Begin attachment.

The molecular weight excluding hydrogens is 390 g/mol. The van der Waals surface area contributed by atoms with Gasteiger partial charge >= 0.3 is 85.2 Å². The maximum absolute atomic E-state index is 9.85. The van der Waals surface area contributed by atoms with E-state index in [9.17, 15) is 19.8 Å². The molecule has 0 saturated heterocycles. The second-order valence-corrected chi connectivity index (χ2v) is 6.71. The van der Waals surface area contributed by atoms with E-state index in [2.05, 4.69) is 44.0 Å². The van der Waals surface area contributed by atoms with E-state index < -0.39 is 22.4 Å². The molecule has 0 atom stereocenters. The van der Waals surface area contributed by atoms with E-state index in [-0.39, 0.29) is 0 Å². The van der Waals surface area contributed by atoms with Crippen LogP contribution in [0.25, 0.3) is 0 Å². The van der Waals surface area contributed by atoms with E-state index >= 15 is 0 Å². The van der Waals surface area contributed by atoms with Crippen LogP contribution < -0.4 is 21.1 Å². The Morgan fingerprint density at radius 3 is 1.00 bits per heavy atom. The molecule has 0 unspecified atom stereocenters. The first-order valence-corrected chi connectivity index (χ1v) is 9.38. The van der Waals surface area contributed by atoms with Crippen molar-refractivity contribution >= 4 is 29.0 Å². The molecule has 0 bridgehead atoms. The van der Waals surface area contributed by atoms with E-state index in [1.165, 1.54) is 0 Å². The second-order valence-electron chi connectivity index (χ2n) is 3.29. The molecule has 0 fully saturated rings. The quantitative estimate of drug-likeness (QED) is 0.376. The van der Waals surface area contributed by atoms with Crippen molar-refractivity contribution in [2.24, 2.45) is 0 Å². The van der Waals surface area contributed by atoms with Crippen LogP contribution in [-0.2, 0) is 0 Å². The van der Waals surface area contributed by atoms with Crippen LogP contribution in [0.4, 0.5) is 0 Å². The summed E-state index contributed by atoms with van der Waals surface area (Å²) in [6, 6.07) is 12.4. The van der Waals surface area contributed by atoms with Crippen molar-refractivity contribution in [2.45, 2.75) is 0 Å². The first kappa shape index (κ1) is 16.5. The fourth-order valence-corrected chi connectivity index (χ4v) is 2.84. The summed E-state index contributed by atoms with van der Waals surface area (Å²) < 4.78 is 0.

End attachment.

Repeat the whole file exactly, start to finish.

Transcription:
The molecular weight excluding hydrogens is 390 g/mol. The van der Waals surface area contributed by atoms with Gasteiger partial charge >= 0.3 is 85.2 Å². The maximum absolute atomic E-state index is 9.85. The van der Waals surface area contributed by atoms with E-state index in [9.17, 15) is 19.8 Å². The molecule has 0 saturated heterocycles. The second-order valence-corrected chi connectivity index (χ2v) is 6.71. The van der Waals surface area contributed by atoms with E-state index in [2.05, 4.69) is 44.0 Å². The van der Waals surface area contributed by atoms with E-state index < -0.39 is 22.4 Å². The molecule has 0 atom stereocenters. The van der Waals surface area contributed by atoms with E-state index in [-0.39, 0.29) is 0 Å². The van der Waals surface area contributed by atoms with Crippen LogP contribution in [0.25, 0.3) is 0 Å². The van der Waals surface area contributed by atoms with E-state index >= 15 is 0 Å². The van der Waals surface area contributed by atoms with Crippen LogP contribution < -0.4 is 21.1 Å². The Morgan fingerprint density at radius 3 is 1.00 bits per heavy atom. The molecule has 0 unspecified atom stereocenters. The first-order valence-corrected chi connectivity index (χ1v) is 9.38. The van der Waals surface area contributed by atoms with Crippen molar-refractivity contribution >= 4 is 29.0 Å². The molecule has 0 bridgehead atoms. The van der Waals surface area contributed by atoms with E-state index in [1.165, 1.54) is 0 Å². The second-order valence-electron chi connectivity index (χ2n) is 3.29. The molecule has 0 fully saturated rings. The quantitative estimate of drug-likeness (QED) is 0.376. The van der Waals surface area contributed by atoms with Crippen molar-refractivity contribution in [2.24, 2.45) is 0 Å². The van der Waals surface area contributed by atoms with Crippen LogP contribution in [-0.2, 0) is 0 Å². The van der Waals surface area contributed by atoms with Crippen LogP contribution in [0.4, 0.5) is 0 Å². The summed E-state index contributed by atoms with van der Waals surface area (Å²) in [6, 6.07) is 12.4. The van der Waals surface area contributed by atoms with Crippen molar-refractivity contribution in [2.45, 2.75) is 0 Å². The first kappa shape index (κ1) is 16.5. The fourth-order valence-corrected chi connectivity index (χ4v) is 2.84. The summed E-state index contributed by atoms with van der Waals surface area (Å²) < 4.78 is 0.